Woman charged with pot possession actually had 7.5 pounds of pot brownies. Felony charges could be dropped under court program.

Camille Kailah Walsh
Camille Kailah Walsh CCBI

A 19-year-old Maryland woman accused of having 7.5 pounds of marijuana in a car early one January morning actually had that weight of pot brownies and has been put on a track that may let her clear her record, according to court records and her attorney.

Camille Kailah Walsh who lives in Chevy Chase, Md., was in a Jeep on Davie Street when police arrested her Jan. 17. They charged her with having felony marijuana possession and three other felonies: possession with intent to sell or distribute pot, maintaining a vehicle for drug purposes and having psilocybin mushrooms.

Police also accused her in arrest papers of drinking while under age 21 and having marijuana paraphernalia, which is a misdemeanor.

At a hearing on Walsh’s charges, the district attorney’s office said that what police found in the Jeep was a batch of brownies with some marijuana baked in, not 7.5 pounds of the drug itself, her attorney, Colby Berry, said.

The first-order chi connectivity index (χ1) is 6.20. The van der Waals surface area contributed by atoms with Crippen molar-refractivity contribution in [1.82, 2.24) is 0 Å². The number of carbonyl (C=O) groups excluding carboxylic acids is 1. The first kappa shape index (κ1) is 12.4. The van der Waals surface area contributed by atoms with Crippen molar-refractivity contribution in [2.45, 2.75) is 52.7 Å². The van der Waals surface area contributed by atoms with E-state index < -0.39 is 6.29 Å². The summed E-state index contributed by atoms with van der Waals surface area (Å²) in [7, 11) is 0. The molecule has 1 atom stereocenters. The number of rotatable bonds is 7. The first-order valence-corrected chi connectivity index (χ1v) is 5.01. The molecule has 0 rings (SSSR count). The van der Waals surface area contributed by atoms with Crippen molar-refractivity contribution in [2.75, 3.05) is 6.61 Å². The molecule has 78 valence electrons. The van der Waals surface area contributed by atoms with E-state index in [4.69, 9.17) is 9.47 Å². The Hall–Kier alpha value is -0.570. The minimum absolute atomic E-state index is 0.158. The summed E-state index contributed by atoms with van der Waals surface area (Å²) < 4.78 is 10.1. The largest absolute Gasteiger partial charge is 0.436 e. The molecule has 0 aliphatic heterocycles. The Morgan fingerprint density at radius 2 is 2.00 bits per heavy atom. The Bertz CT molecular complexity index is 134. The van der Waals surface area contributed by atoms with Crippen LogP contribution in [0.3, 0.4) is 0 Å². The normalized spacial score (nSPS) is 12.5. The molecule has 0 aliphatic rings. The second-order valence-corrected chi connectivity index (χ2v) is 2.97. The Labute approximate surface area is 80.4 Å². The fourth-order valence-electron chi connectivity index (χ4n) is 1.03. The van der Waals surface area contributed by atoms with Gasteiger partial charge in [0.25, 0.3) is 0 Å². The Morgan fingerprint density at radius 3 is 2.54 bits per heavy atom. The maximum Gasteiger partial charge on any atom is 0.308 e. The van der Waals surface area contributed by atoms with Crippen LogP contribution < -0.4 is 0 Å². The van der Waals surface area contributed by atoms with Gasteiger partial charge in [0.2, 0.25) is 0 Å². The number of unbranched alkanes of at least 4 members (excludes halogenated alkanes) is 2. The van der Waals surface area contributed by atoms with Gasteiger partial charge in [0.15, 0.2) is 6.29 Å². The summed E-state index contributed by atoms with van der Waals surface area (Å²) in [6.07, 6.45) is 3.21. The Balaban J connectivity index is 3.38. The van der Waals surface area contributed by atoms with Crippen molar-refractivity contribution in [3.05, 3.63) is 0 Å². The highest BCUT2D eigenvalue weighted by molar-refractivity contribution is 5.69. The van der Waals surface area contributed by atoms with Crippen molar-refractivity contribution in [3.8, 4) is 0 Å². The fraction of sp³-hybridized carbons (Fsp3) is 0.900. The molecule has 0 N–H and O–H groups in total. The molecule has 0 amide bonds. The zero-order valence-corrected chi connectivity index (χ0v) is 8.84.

At a hearing on Feb. 16, prosecutors dismissed the charges of maintaining a vehicle, having marijuana for sale, underage drinking and possession of paraphernalia for using marijuana, court records show.

The Wake County District Attorney’s Office did not respond to a request for information about Walsh’s case.

Walsh agreed to plead guilty to the two felony drug-possession charges, her attorney said, but those pleas have not been entered in the online court record of the case.

Instead, Walsh was granted a conditional discharge, meaning that the remaining charges will be dismissed if Walsh has followed court requirements when she is scheduled to be back in court in September. The guilty pleas would never be recorded, and Walsh would not be shown as being convicted of a crime in North Carolina.

“I’m out of jail now and in a felony diversion program, so I actually have the chance to get my record expunged,” Walsh said in an email to the News & Observer this month.

“It was a stupid and silly thing that I did, and I have learned my lesson,” Walsh added. She spent three weeks in custody in the Wake County Detention Center before being released.

Walsh said she is trying to get a job and re-enter school. She said that has taught her how news about an arrest is widely available now that news publications post stories to websites and those stories show up in search-engine results.